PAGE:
Othello - Abstract strategy, reminiscent of the classic game Go.
Card games (our favorite category!):
Uno - The easiest game to start with. Match color or number, or use a wild card.
Skipbo - Another easy place to start with cards.
Racko - We played endlessly when Zack was younger. All based on ordering the cards.
Rook - A trick taking game, and a good introduction to that genre. As a side note, the cards may have been developed to appeal to a wide audience - including Mennonites and fundamentalists who couldn't play with standard cards.
Flinch - A stockpile game. You try to get rid of your ten cards first, building up on play stacks in the middle of the table.
Pit - A trading game. Do not play this if you are shy and afraid to yell if necessary. Also do not play if your parents are asleep and want to stay that way. Ask me how I know.
Blink - Discussed in the Camp Southard entry. An absolutely fabulous two person, quick, quick, quick little game.
Milles Bornes - Another stockpile type game, with the extra added attractions of being able to throw a monkey wrench in other peoples' hands.
Sequence - A combo board/card game. Fun and can be played either by two, or by four in teams.
Word games (only two that we really love, which I think is odd since we're wordies!):
Scrabble - The best word game, hands down. You can play for fun or for blood, depending with whom you play.
Boggle - The second best game. Can you see words diagonally or not?
Others that don't fit the categories above:
Rummikub - A fun game with mahjong-like tiles. You use them to make runs and sets. We have spent hundreds and hundreds of hours with this one.
Cribbage - Get a board, learn to play. PapaC taught us all this one - much more common in Yankee territory than here in Texas. Wonderful two player game, can also be played with three and four.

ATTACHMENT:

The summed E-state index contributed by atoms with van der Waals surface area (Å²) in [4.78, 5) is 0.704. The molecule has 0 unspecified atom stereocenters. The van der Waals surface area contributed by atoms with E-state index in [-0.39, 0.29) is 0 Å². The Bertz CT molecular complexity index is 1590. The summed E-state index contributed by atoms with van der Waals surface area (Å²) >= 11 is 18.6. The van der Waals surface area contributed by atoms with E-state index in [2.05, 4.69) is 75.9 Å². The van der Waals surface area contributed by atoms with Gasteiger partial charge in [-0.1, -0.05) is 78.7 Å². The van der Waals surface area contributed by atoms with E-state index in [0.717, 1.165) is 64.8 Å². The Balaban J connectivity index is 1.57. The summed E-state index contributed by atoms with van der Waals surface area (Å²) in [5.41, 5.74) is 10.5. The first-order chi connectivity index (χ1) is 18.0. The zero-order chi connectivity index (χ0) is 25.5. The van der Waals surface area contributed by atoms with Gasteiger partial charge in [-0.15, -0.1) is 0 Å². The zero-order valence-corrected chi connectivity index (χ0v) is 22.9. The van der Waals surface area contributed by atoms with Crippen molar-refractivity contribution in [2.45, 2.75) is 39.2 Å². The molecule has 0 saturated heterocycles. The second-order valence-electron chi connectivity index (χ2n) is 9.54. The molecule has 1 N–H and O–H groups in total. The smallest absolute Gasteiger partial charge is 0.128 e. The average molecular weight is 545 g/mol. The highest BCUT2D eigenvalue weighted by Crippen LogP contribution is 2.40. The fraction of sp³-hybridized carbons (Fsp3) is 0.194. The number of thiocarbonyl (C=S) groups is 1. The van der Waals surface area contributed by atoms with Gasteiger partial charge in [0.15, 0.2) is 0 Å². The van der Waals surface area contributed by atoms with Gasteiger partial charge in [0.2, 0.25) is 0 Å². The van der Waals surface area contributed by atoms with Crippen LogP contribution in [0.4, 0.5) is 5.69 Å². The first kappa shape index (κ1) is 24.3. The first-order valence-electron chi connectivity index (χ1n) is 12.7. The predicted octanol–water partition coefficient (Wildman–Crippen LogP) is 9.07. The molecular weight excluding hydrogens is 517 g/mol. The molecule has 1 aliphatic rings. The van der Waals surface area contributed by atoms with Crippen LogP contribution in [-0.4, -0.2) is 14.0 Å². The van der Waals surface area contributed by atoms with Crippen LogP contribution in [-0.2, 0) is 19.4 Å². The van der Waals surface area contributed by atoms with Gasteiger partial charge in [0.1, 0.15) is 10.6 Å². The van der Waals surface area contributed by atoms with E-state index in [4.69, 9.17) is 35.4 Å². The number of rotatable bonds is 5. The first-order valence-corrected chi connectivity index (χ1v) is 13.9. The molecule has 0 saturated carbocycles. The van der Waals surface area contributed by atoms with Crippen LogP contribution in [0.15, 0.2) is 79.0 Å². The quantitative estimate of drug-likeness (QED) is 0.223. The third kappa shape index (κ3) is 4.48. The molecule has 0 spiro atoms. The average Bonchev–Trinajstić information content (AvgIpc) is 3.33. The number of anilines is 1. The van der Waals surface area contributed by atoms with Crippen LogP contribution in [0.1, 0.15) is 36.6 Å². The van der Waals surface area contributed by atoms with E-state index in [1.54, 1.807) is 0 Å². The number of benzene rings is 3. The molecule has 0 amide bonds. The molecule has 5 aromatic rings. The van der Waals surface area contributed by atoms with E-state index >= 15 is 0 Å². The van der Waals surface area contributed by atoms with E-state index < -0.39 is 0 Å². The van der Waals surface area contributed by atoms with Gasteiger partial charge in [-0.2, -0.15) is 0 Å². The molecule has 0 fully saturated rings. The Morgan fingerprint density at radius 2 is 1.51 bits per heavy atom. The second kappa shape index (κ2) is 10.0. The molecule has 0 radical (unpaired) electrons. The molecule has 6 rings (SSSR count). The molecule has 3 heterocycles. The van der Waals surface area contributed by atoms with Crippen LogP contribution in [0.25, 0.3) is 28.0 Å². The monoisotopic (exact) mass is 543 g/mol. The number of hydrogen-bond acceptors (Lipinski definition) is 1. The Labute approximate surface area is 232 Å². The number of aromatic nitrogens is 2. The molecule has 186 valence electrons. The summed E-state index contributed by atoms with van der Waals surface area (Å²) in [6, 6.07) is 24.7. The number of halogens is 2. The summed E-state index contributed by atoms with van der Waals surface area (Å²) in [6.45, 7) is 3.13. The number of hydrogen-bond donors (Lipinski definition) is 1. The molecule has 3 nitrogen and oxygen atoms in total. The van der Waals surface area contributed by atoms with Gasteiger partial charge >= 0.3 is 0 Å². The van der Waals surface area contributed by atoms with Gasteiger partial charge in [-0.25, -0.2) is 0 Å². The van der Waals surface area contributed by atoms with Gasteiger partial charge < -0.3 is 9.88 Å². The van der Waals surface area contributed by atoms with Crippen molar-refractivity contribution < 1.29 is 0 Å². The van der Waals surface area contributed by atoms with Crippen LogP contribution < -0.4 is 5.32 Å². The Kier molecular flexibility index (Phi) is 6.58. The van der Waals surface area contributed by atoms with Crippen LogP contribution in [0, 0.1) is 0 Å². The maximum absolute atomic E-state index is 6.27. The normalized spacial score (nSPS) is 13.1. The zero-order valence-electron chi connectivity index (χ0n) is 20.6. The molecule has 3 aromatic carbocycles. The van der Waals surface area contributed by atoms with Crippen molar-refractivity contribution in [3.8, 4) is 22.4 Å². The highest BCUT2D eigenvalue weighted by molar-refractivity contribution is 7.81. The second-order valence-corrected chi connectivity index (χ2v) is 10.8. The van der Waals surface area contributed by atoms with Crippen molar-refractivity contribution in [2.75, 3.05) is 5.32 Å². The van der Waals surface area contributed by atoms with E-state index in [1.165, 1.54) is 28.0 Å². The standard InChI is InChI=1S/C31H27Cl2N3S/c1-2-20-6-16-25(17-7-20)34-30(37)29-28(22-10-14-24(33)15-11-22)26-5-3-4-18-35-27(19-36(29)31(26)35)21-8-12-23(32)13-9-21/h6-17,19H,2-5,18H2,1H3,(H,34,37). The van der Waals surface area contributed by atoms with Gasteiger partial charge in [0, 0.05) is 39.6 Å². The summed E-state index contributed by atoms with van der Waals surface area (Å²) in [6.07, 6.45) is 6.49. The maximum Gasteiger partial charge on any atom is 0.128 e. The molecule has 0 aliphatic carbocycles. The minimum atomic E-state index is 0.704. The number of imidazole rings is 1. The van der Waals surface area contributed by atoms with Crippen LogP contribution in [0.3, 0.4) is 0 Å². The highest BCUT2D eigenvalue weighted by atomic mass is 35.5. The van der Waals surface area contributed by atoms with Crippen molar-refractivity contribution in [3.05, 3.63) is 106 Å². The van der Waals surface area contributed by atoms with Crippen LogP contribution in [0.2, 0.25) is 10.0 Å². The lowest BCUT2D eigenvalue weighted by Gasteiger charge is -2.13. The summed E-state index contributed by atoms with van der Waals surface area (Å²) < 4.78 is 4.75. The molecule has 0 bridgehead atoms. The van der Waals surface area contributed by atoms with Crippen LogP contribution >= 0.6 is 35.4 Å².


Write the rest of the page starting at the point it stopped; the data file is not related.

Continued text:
Backgammon - Unlike anything else, in my opinion. We don't wager with it, we just play it straight. According to PapaC, "Anyone can win if they get two sets of double sixes in a row!" (Guess who got them?)
Checkers - A childhood is not complete until you know how to play. I think it's kind of boring, but I know folks who play all the time.
Chinese checkers - I am surprised they haven't had to rename this one. We much prefer this to regular checkers.
Chess - I don't have the patience to get good at this. Zman and PapaC play sometimes.
Then I think every closet needs:
Sets of cards - One set for Gin Rummy (the very best two person card game ever), Spades, Hearts, Nertz, spoons, etc. One multiple deck set (that you never have to sort out) for Canasta and its variations.
Dominoes - To play regular dominoes and then to learn to play 42 (one of the all-time favorites around here). 42 is a good way to learn to bid a hand, etc. If you get a set of double nine dominoes you can play Chicken Foot or with a double twelve set, Mexican Train.
There are hundreds of other games we've played and owned, but these are our favorites. It looks like it would be expensive to have these, but many of them can be had for little money. Especially the card games. Lots of them are < $5 or $10. And keep an eye out at garage sales, etc. Spare pieces can often be ordered for almost nothing, so if the game is complete except for a token or two, it might be worth investing a buck and getting the pieces you need.
What's your favorite? Is there something we should try here at CasaS? Do tell.